Both the slow stochastic and the relative strength sub charts indicate that VMC is overbought. The volume sub chart indicates that there has been very little substance to the recent up movement (people don't believe in it). Institutions and insiders have been selling. On the main chart the price line is approximately at the top Bollinger band. All these things indicate that VMC is overbought; and it is likely to fall from its current value.
You can probably short VMC at its current price with relative safety. It seems unlikely that MLM will offer more than $52 per share for it at any time in the near future. Alternatively, you might consider buying put options on VMC. Ordinary put options are quite expensive due to the current "highly uncertain" situation. Therefore, it seems most appropriate to buy a put spread for either January 2012 or later. This will decrease the amount of premium you have to pay for the options, although it will limit your profits.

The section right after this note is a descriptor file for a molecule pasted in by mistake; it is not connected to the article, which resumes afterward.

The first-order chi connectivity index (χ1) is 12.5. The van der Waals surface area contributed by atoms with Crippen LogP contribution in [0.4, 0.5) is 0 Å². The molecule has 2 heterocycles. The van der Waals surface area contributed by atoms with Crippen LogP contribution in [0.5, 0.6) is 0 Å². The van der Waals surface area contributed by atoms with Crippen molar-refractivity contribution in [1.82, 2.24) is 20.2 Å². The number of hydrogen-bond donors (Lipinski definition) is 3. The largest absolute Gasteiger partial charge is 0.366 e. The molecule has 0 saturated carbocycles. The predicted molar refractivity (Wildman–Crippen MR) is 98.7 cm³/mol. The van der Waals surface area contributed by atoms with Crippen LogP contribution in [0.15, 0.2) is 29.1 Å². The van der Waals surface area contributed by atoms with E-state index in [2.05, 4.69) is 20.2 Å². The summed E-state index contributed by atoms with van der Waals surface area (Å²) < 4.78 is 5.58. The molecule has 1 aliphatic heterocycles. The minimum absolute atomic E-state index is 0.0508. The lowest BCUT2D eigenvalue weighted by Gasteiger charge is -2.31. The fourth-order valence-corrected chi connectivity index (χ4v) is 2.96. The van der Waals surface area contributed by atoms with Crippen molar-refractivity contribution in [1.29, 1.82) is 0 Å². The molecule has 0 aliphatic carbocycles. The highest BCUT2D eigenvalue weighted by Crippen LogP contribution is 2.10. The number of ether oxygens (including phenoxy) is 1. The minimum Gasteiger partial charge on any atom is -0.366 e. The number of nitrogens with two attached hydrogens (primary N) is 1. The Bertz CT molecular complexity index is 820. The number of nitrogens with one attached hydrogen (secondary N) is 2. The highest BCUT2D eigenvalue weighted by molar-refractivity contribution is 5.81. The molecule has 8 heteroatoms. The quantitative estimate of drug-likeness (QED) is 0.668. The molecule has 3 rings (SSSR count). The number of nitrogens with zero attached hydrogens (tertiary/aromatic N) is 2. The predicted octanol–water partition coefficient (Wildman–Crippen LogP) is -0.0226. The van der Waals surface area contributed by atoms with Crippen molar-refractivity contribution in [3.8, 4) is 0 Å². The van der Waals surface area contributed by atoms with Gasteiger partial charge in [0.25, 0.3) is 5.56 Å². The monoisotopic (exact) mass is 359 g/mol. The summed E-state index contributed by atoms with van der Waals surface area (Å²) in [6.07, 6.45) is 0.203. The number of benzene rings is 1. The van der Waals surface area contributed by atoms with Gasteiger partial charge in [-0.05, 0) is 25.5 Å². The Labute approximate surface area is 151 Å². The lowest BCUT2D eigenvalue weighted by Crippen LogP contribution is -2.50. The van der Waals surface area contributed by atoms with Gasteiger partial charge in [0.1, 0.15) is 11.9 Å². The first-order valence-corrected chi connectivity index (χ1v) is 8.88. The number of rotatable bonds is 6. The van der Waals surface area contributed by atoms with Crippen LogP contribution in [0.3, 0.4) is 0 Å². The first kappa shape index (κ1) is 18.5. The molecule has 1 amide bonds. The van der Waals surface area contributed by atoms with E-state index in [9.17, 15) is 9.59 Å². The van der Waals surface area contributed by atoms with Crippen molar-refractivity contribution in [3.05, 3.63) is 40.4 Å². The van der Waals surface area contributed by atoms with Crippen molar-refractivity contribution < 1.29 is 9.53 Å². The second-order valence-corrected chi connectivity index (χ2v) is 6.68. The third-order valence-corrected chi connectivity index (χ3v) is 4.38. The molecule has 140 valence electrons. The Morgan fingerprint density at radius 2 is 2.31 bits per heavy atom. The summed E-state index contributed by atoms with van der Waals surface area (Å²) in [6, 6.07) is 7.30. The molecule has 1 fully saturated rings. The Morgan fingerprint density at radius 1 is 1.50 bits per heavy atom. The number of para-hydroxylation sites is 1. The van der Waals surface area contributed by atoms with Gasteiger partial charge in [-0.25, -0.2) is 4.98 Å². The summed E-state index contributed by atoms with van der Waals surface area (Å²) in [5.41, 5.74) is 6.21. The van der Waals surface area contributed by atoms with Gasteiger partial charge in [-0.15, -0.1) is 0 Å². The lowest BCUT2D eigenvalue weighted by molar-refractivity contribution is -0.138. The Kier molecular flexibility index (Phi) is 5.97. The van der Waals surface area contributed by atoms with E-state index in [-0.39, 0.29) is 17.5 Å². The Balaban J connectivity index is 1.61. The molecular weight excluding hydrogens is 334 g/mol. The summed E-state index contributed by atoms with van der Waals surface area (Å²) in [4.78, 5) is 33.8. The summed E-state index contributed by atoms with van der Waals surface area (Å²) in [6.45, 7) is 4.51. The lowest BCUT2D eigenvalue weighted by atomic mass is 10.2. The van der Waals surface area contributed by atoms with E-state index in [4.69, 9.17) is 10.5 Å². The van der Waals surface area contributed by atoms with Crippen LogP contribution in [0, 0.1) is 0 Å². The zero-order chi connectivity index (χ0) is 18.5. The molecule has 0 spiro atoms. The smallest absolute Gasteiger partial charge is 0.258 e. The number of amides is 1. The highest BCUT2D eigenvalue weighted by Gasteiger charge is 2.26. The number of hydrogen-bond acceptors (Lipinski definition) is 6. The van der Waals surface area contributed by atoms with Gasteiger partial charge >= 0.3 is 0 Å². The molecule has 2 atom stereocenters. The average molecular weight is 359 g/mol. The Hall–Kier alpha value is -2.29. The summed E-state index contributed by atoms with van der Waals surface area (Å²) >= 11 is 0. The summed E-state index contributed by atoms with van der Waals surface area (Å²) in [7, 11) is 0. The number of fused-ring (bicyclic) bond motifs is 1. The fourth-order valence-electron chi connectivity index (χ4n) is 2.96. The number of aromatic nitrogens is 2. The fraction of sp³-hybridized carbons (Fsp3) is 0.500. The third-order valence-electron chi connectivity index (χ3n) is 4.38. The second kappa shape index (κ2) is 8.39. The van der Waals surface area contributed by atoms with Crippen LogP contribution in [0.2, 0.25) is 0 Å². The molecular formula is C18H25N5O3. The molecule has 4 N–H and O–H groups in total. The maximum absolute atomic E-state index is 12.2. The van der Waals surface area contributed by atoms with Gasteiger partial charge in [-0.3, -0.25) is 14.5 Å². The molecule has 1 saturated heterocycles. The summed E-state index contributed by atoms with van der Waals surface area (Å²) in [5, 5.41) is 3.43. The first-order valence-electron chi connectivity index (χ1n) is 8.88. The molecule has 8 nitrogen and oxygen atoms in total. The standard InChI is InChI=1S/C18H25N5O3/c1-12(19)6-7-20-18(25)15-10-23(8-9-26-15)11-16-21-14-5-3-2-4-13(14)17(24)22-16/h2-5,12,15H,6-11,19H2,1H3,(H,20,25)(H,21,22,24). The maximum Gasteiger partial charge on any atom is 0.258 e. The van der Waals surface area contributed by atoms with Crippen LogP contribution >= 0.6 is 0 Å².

There are May 2012 put options. These may be the safest bet. The US will likely be more firmly in a recession at that time. If another buyout attempt is made, the market could start worrying about regulatory approval by then too. The combination of the two companies could be disallowed due to monopoly considerations. Both of these factors should force the stock price downward. Keep in mind that this is an all stock buyout. If the MLM stock price goes downward, the price of the offer will fall with it. If the MLM buyout occurs quickly, it may have sufficient time to fall due to the recession by May 2013. This would cause a lowering of VMC's stock price. A put spread of $50 to $47 or $45 might be appropriate.
Note: Much of the fundamental fiscal data above is from Yahoo Finance and TD Ameritrade.
Good Luck Trading.
Disclosure: I have no positions in any stocks mentioned, but may initiate a short position in VMC over the next 72 hours. I wrote this article myself, and it expresses my own opinions. I am not receiving compensation for it (other than from Seeking Alpha). I have no business relationship with any company whose stock is mentioned in this article.